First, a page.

Conundrum review – intense existential crisis gets lost in abstraction

·2 min read
<span>Photograph: Tristram Kenton/The Guardian</span>
Photograph: Tristram Kenton/The Guardian

I keep waiting and hoping for the story to land. Written with burning intent by Paul Anthony Morris (artistic director of Crying in the Wilderness, associate company of the Young Vic), Conundrum is about a man, Fidel, experiencing a full-blown existential crisis. There are references to the impact of systemic racism and one specific mention of lockdown but, otherwise, few concrete details. There is pain. Frustration. Sorrow. But despite a committed and multi-dimensional performance from Anthony Ofoegbu, this feels closer to a dramatic experiment than a fully alive dramatic experience.

Anthony Ofoegbu as Fidel in Conundrum at the Young Vic.
Anthony Ofoegbu as Fidel in Conundrum at the Young Vic. Photograph: Tristram Kenton/The Guardian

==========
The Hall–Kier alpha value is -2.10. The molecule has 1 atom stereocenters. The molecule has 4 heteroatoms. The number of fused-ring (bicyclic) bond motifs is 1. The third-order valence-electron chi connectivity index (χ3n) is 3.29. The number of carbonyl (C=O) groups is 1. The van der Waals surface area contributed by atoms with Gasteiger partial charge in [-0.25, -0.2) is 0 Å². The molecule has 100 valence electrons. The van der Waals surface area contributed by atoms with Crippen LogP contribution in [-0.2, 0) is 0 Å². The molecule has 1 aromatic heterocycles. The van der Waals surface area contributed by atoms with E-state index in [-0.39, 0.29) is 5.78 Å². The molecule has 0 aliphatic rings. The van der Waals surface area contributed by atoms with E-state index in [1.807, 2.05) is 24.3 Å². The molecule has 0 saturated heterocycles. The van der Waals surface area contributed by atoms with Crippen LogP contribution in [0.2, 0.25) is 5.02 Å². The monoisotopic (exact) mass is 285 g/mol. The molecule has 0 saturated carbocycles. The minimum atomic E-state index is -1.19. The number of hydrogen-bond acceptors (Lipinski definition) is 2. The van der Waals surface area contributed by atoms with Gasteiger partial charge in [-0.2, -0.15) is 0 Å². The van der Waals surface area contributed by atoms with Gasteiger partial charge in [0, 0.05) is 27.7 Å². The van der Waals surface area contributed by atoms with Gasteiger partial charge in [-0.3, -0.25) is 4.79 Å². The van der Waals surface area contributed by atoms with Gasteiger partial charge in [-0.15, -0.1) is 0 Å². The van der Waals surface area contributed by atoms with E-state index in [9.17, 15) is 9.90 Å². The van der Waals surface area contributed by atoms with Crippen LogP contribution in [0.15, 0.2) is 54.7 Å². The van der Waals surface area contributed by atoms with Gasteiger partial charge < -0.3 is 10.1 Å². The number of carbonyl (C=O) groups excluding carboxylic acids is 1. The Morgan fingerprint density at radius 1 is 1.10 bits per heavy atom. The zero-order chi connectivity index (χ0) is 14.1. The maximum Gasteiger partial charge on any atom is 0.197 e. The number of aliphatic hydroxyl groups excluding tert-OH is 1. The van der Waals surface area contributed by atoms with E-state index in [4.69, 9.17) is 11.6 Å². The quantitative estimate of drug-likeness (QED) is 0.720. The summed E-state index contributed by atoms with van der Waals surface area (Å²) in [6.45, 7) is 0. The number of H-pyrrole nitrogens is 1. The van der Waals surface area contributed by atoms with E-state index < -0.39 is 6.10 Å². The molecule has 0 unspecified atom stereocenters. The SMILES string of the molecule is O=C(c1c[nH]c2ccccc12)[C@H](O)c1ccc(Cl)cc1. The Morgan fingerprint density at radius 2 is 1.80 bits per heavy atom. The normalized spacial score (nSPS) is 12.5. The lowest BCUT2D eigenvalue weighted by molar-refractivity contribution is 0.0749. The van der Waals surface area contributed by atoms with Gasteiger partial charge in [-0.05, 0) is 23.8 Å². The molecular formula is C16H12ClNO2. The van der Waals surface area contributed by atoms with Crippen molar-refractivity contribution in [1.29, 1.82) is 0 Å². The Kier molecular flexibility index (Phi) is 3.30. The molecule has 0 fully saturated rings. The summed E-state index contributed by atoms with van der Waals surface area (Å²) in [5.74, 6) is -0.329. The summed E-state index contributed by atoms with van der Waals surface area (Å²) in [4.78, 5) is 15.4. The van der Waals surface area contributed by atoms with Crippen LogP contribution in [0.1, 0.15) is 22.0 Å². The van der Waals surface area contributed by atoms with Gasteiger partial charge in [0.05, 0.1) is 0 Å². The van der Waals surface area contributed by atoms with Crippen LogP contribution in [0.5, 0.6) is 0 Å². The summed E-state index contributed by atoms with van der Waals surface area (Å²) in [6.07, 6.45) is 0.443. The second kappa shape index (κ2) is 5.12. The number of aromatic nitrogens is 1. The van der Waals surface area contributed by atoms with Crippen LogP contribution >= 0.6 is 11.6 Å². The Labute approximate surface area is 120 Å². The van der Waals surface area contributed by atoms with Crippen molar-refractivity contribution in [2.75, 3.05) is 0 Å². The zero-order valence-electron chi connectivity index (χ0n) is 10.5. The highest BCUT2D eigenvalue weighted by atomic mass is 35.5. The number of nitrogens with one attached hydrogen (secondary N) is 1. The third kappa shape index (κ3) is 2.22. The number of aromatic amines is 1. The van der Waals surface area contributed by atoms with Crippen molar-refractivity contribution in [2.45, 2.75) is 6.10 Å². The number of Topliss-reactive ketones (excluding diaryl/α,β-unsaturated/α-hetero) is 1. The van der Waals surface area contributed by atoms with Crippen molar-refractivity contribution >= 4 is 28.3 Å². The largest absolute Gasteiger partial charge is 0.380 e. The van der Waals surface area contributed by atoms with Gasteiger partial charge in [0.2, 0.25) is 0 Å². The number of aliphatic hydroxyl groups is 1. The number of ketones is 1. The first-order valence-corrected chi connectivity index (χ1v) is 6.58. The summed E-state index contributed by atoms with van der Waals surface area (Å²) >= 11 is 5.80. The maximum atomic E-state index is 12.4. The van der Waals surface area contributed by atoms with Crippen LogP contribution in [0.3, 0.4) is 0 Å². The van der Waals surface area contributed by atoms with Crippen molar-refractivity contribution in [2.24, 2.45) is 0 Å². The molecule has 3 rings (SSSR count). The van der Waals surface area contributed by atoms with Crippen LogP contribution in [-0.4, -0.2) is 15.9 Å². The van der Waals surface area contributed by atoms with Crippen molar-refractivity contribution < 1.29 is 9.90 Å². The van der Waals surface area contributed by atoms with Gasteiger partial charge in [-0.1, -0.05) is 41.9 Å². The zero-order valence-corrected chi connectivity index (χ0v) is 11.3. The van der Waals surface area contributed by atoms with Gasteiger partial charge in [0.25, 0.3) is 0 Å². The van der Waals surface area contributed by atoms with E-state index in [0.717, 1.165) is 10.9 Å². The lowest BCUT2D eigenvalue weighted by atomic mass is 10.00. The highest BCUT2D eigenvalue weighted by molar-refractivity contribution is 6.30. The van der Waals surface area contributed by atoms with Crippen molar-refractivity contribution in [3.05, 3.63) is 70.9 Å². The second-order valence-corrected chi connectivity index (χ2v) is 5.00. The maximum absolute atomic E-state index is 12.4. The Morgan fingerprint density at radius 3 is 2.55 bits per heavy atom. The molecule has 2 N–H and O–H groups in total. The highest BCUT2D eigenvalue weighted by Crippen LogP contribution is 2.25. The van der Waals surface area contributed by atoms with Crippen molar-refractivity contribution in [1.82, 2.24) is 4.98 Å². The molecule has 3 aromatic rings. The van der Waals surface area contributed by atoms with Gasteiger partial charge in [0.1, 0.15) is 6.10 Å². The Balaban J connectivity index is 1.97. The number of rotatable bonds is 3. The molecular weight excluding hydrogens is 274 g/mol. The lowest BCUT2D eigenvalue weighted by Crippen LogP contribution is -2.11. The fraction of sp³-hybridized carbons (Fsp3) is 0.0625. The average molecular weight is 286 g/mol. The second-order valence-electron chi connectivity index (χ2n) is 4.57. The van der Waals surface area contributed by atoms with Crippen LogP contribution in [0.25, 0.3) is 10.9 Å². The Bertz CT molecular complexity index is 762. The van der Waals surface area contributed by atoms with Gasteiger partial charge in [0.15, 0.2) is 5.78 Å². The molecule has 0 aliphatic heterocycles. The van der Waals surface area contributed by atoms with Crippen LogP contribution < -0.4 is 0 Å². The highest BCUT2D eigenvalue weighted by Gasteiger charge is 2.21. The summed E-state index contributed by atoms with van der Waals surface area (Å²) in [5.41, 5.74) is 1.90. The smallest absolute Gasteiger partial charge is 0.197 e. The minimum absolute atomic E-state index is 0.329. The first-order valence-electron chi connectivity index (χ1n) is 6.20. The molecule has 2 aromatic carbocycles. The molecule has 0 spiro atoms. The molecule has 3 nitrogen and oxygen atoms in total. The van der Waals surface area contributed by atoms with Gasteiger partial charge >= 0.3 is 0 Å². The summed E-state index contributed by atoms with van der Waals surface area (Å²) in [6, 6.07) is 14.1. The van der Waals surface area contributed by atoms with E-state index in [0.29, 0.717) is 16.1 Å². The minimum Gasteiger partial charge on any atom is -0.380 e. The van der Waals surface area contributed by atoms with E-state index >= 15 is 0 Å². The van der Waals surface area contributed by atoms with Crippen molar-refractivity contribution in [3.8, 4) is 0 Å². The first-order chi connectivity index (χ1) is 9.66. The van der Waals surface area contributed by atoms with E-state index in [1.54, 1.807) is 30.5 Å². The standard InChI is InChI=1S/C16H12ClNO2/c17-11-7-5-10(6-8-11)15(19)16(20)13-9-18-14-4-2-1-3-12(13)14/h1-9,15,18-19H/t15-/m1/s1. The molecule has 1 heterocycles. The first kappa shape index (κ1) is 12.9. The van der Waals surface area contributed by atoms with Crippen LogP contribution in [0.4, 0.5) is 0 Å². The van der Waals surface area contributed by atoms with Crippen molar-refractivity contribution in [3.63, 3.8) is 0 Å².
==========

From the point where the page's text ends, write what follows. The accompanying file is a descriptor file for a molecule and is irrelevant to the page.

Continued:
The action unfolds on a largely empty stage, which is full of scrawled words; snatches of memories, moments and dialogue from Fidel’s life. Around the stage is a white line that glows brightly when Fidel feels particularly upset. It’s a simple but effective set from Sean Cavanagh, which suggests a life full of restless reflection – but one that is somehow static and claustrophobic too.

Key phrases, alluding to fighting against the system, bubble up frequently (“I must be 10 times smarter”). There are snippets of philosophising and atmospheric scenes set in a psychiatric ward, which seem to be alluding to a troubling accusation – which Fidel mentions briefly – that perceiving racism is merely a mental affliction rather than a real, lived experience. But we never move beyond the intriguing set-up and down into the enlightening details.

Fidel repeats the anguished cry again and again: “I know who I am.” The trouble is that we, the audience, do not. What is his background? How has he reached this point of crisis? At the very least, what is he feeling beyond this frustratingly anonymous sense of anger and displacement?

All these questions remain buried in the corners of Fidel’s mind. The most revealing moment is bound up in some lovely movement work from Shane Shambhu. Miked up to the max, Fidel breathes heavily and deeply. He practises what looks a lot like tai chi and, despite remaining still, finally begins to own the stage on which he stands. Fidel’s body stays rooted to the spot but his arms and legs seem to move independently, with beautiful and arresting freedom.

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